Hilda Goldwag was born in 1912 to a Jewish family in Vienna. Her artist father, Moses Leopold Goldwag, died when she was nine. She attended Anna Schantruch Art Classes for gifted artistic children and, aged 14, helped paint murals for the new St Leitener Kindergarten. She graduated from the Graphiscme Staatslemtr und Versuchs Anmalt, Vienna with special commendation in 1938, but following the Anschluss (annexation of Austria), managed to secure a travel permit in March 1939, leaving for Scotland; tragically, the rest of her family perished in the Holocaust. In Glasgow in 1940 she met fellow refugee and lifelong friend Cecile Schwarzchild, both undertaking war work as turners at McGlashlan's engineering works. Postwar Goldwag was head designer at Friedlanders in Hillington, designing scarves for Marks & Spencer (1945-55). She was a freelance illustrator for Collins Publishers and later a part-time occupational therapist at Forresthall Hospital (1962-75). She resumed painting and exhibiting in the 1950s, working principally with oils and a palette knife and mostly working outside in situ, carrying both paintings and materials on the local buses. Her subjects included the nearby Forth and Clyde Canal, the tenements and warehouses of Cowcaddens and, from the 1980s, exuberant flower pieces, panoramic farm landscapes, waterscapes, and "imagined" figure paintings. She exhibited in Gourock, Greenock and at the Lillie Art Gallery, receiving awards from the Glasgow Society of Women Artists, and was a professional and exhibiting member of the Scottish Society of Women Artists, Paisley Art Club and Milngavie Art Club. In 2005, the exhibition Hilda Goldwag's Glasgow at the Collins Gallery. Her works are in public collections including Strathclyde University, the Scottish Jewish Archives Centre.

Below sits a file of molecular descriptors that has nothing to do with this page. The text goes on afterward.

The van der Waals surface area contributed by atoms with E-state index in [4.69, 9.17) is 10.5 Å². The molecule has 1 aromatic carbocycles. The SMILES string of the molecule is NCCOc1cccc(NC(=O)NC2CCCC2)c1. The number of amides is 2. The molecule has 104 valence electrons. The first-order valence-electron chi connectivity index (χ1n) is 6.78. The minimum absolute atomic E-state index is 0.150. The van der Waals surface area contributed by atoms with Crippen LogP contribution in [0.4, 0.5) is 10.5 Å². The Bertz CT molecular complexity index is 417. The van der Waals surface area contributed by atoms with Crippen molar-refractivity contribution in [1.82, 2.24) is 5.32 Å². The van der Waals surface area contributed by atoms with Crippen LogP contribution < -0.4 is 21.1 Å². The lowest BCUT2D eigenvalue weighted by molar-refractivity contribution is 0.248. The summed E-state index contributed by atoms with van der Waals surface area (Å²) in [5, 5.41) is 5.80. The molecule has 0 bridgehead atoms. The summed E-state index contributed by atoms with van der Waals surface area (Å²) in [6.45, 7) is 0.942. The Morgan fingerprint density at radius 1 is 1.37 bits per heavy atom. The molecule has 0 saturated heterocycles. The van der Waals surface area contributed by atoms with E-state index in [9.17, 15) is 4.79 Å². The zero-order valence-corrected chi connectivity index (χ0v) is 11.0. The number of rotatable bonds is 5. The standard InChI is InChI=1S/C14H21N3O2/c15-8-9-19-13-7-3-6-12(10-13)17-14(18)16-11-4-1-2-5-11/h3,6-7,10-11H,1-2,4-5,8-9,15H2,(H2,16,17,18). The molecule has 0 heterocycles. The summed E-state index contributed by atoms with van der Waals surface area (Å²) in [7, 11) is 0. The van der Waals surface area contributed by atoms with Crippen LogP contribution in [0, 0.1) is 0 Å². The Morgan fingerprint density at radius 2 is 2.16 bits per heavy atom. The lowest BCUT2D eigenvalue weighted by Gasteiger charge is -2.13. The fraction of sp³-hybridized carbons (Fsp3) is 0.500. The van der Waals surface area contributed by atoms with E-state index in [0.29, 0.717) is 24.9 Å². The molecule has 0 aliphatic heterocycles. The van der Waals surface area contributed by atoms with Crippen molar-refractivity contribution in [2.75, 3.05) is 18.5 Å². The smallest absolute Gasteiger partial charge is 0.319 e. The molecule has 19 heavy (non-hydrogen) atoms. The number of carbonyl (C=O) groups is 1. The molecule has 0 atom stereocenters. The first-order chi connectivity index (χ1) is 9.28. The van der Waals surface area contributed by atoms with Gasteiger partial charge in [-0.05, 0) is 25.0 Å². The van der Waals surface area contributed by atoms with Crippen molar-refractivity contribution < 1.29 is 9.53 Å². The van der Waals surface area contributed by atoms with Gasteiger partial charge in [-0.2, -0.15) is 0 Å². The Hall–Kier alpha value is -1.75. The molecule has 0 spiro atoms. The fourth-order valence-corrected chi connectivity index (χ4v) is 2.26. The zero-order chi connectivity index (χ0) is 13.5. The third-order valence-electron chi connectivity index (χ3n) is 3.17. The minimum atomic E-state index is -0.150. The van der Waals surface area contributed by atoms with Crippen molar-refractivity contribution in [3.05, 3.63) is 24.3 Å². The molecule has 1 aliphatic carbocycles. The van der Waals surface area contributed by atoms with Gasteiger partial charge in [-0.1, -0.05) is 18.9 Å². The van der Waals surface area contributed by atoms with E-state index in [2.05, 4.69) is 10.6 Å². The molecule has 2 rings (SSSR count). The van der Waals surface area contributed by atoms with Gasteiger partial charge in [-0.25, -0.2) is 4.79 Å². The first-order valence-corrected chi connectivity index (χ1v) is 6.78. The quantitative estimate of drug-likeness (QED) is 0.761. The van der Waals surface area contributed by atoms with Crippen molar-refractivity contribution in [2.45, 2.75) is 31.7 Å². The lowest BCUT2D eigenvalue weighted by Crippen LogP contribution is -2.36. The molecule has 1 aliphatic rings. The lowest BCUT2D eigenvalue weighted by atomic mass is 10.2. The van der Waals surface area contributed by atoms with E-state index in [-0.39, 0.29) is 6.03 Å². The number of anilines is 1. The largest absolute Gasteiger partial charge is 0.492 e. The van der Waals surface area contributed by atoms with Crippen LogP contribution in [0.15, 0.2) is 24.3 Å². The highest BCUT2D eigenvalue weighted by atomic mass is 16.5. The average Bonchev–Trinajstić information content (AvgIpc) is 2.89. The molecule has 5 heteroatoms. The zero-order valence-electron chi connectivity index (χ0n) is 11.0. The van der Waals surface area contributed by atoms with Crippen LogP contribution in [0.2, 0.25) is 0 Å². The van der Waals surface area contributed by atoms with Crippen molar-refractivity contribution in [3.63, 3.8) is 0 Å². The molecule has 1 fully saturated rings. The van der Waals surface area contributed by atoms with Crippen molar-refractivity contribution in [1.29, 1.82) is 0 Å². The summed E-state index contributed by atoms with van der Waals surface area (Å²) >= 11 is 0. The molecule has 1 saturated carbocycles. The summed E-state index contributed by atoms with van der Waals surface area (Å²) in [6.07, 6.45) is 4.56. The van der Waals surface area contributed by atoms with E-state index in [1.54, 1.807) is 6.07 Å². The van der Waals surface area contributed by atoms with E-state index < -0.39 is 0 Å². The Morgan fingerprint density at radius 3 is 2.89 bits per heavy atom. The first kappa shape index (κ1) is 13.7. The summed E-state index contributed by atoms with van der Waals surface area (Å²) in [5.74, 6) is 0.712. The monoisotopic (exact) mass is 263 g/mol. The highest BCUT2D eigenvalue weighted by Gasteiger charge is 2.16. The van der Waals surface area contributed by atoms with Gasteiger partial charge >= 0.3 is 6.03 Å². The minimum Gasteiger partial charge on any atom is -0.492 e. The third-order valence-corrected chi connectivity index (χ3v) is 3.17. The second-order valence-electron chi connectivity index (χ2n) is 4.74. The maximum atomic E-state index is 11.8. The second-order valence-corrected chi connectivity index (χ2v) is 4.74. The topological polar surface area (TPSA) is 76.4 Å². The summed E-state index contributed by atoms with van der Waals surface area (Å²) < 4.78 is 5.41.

1 work/s by this artist from the collection are shown below. For a more detailed record and image please click on the link.